Time To Relax

The tense lady said, “I have no time to relax.” She was thinking in terms of lying down for half an hour to listen to a relaxation tape. She had things to do, crises to try to resolve. She had no half an hour to spare in her day. Her comment brought to mind Mahatma Gandhi, who once said, "I have so much to accomplish today, I will have to meditate two hours instead of one." The time spent in meditation, for Gandhi, was not a deduction from the amount of time he had available to do things. It was an investment in clarity and calm that would allow him to maximize his effectiveness. It was a sly comment, no doubt spoken for effect. With it, Gandhi bypassed the logic of a statement that one is too busy to meditate.

We busy people are probably too busy to exercise too. Who can take an hour and a half out of their day to exercise as some experts recommend? Fortunately, recent health research found that all the little bits of exercise that one might accumulate during the day contribute to fitness. A calorie burned walking up stairs at odd times during the day is as good as a calorie burned at the gym. (We are talking here about activity level contributing to fitness. Aerobic fitness and strength building are separate issues).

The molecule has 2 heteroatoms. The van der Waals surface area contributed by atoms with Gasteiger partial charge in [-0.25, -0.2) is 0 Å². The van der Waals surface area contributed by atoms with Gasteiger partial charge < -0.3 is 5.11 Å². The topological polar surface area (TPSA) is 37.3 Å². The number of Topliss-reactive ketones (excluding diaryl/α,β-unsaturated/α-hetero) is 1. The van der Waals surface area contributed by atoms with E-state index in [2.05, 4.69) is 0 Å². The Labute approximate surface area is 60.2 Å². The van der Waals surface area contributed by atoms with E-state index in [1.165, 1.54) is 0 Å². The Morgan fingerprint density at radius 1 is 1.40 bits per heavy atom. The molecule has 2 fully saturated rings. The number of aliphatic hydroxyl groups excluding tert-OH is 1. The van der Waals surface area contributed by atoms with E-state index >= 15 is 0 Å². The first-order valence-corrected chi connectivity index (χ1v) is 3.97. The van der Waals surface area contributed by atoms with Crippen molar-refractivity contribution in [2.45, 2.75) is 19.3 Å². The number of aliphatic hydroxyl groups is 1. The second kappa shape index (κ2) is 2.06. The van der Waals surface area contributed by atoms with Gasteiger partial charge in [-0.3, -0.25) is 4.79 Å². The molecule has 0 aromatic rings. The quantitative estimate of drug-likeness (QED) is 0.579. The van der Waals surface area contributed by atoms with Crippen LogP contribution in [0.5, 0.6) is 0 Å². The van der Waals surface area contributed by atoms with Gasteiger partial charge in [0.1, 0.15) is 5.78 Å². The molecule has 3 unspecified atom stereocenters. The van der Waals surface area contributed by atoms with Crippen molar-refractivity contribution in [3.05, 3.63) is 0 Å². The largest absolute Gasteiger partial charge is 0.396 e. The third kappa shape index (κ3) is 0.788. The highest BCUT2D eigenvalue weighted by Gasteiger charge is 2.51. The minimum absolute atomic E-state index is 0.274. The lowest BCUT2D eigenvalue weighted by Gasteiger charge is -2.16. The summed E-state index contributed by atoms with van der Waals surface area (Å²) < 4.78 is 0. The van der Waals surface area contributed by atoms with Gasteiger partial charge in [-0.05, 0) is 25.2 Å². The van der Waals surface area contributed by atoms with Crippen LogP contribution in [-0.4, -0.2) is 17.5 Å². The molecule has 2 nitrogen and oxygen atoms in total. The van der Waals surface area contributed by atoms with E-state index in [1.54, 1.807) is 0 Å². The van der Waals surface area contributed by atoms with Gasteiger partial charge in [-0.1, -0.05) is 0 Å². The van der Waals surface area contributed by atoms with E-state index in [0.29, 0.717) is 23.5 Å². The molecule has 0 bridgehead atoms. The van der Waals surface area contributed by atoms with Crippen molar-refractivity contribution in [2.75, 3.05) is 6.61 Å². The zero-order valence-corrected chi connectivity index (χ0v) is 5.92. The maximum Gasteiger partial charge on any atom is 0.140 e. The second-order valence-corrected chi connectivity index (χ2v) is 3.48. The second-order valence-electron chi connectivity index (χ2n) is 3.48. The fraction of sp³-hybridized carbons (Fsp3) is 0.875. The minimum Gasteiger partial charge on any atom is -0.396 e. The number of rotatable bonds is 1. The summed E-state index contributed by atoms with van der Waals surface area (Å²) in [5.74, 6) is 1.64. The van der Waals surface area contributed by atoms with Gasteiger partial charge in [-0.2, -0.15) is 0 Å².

When it comes to relaxation and meditative attention, we might take a similar view. Throughout the day there will be opportunities for relaxation. They might not come in long spans of time, but if you are alert to them, they will be there. Whenever you have to wait, you have a moment to relax. Sitting at a red light, waiting for a bus, waiting in line at the store, waiting for a web page to load, each is an opportunity to be more mindful, to release tension, to let go of extraneous mental activity, to breathe consciously. Whenever you can become aware of impatience, you have an opportunity to practice mindfulness. Wherever there are popular magazines lying about to help you pass your time, you can find a place of repose.

There is always time to relax, because relaxation is not the opposite of activity. Ideally, when we act, we do it in a relaxed way. Movement can be quick and powerful and still be relaxed. Pushing open a heavy door, we can throw ourselves against it and wrestle it open, or we can use our bodies in the manner of a Tai Chi practitioner in which the push is a full-body, graceful and relaxed movement, but strong and infused with power. With that relaxed, focused energy the door moves more easily.

How different life can be if we relinquish our addiction to tension and use our opportunities to be relaxed, calm, and alert.

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© 2005 Tom Barrett